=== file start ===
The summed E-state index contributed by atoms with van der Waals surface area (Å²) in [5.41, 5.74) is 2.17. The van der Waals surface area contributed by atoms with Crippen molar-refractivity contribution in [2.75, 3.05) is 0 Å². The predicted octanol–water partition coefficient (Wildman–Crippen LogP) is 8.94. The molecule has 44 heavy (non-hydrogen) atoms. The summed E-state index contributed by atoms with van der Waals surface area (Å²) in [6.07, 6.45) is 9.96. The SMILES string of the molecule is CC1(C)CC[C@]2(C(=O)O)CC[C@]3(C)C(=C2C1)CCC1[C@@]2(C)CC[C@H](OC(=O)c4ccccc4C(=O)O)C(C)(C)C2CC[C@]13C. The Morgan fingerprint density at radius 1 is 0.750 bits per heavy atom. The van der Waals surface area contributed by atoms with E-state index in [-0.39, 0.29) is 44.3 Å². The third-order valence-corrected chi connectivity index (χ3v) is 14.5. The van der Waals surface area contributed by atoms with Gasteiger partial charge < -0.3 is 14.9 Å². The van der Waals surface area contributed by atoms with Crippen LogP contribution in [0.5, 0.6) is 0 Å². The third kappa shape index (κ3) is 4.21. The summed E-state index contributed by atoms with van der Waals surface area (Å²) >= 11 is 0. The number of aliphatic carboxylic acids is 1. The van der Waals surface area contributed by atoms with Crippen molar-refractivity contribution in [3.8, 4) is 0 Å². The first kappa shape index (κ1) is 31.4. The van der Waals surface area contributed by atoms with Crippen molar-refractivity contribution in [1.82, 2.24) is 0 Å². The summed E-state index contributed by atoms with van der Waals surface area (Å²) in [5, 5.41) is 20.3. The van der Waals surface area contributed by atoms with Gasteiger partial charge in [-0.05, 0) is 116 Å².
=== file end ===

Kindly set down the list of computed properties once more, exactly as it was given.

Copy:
The summed E-state index contributed by atoms with van der Waals surface area (Å²) in [5.41, 5.74) is 2.17. The van der Waals surface area contributed by atoms with Crippen molar-refractivity contribution in [2.75, 3.05) is 0 Å². The predicted octanol–water partition coefficient (Wildman–Crippen LogP) is 8.94. The molecule has 44 heavy (non-hydrogen) atoms. The summed E-state index contributed by atoms with van der Waals surface area (Å²) in [6.07, 6.45) is 9.96. The SMILES string of the molecule is CC1(C)CC[C@]2(C(=O)O)CC[C@]3(C)C(=C2C1)CCC1[C@@]2(C)CC[C@H](OC(=O)c4ccccc4C(=O)O)C(C)(C)C2CC[C@]13C. The Morgan fingerprint density at radius 1 is 0.750 bits per heavy atom. The van der Waals surface area contributed by atoms with E-state index in [-0.39, 0.29) is 44.3 Å². The third-order valence-corrected chi connectivity index (χ3v) is 14.5. The van der Waals surface area contributed by atoms with Gasteiger partial charge < -0.3 is 14.9 Å². The van der Waals surface area contributed by atoms with Crippen LogP contribution in [0.5, 0.6) is 0 Å². The third kappa shape index (κ3) is 4.21. The summed E-state index contributed by atoms with van der Waals surface area (Å²) >= 11 is 0. The number of aliphatic carboxylic acids is 1. The van der Waals surface area contributed by atoms with Crippen molar-refractivity contribution in [3.8, 4) is 0 Å². The first kappa shape index (κ1) is 31.4. The van der Waals surface area contributed by atoms with Crippen molar-refractivity contribution in [1.82, 2.24) is 0 Å². The summed E-state index contributed by atoms with van der Waals surface area (Å²) in [5, 5.41) is 20.3. The van der Waals surface area contributed by atoms with Gasteiger partial charge in [-0.05, 0) is 116 Å².